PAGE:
1.  Calls on the Commission to define wilderness; the definition should address aspects such as ecosystem services, conservation value, climate change and sustainable use;

2.  Calls on the Commission to mandate the EEA and other relevant European bodies to map Europe's last wilderness areas, in order to ascertain the current distribution, level of biodiversity and cover of still-untouched areas as well as areas where human activities are minimal (divided into major habitats types: forest, freshwater and marine wilderness areas);

3.  Calls on the Commission to undertake a study on the value and benefits of wilderness protection; the study should particularly address the issues of ecosystem services, the level of biodiversity of wilderness areas, climate change adaptation and sustainable nature tourism;

Developing wilderness areas

4.  Calls on the Commission to develop an EU wilderness strategy, coherent with the Birds and Habitats Directives, using an ecosystem approach, identifying threatened species and biotopes, and setting priorities;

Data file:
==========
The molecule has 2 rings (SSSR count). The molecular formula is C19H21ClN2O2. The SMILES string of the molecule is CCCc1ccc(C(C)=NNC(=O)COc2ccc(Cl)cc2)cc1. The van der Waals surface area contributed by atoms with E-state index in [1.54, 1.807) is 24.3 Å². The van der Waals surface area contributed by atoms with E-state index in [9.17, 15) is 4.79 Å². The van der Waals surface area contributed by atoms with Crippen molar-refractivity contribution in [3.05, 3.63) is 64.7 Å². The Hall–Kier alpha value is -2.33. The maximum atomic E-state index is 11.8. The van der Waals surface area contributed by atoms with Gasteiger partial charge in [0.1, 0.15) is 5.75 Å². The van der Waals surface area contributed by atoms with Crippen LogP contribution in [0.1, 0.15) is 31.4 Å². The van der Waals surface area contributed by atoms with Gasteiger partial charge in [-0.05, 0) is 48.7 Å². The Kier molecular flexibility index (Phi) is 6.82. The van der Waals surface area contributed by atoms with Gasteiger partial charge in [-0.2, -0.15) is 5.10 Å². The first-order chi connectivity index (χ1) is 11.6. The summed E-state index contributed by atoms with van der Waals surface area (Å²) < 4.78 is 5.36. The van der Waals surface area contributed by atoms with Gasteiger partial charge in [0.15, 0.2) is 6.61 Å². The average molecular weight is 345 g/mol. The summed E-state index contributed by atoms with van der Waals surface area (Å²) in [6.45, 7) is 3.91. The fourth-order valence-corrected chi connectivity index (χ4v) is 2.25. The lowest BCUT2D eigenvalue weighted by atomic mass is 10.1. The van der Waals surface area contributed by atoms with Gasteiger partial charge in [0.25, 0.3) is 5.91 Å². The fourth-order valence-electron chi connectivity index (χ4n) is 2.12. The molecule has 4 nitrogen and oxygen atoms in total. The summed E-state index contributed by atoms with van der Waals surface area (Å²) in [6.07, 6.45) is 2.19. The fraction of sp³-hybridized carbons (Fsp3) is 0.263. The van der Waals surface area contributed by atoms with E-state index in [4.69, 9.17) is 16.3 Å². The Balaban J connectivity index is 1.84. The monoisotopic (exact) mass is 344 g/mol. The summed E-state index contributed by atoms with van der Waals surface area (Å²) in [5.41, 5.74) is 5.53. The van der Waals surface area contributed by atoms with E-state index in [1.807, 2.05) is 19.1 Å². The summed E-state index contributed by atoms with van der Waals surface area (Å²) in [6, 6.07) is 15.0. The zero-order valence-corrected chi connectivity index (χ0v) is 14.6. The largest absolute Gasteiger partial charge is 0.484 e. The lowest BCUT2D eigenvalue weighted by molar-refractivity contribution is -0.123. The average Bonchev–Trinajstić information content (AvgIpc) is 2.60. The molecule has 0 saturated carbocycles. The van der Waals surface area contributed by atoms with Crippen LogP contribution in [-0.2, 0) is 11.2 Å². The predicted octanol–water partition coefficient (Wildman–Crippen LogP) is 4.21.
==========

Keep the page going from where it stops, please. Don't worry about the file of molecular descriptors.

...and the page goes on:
5.  Calls on the Commission and the Member States to develop wilderness areas; stresses the need for the provision of special funding for reducing fragmentation, careful management of re-wilding areas, development of compensation mechanisms and programmes, raising awareness, building understanding and introducing wilderness-related concepts such as the role of free natural processes and structural elements resulting from such processes into the monitoring and measurement of favourable conservation status;considers that this work should be carried out in cooperation with the local population and other stakeholders;


6.  Calls on the Commission and Member States to co-operate with local non-governmental organisations, stakeholders and the local population to promote the value of wilderness;

7.  Calls on the Member States to launch and support information campaigns to raise awareness among the general public about wilderness and its significance and to cultivate the perception that biodiversity protection can be compatible with economic growth and jobs;

8.  Calls on the Member States to exchange their experiences of best practices and lessons learned about wilderness areas by bringing together key European experts to examine the concept of wilderness in the European Union and place wilderness on the European agenda;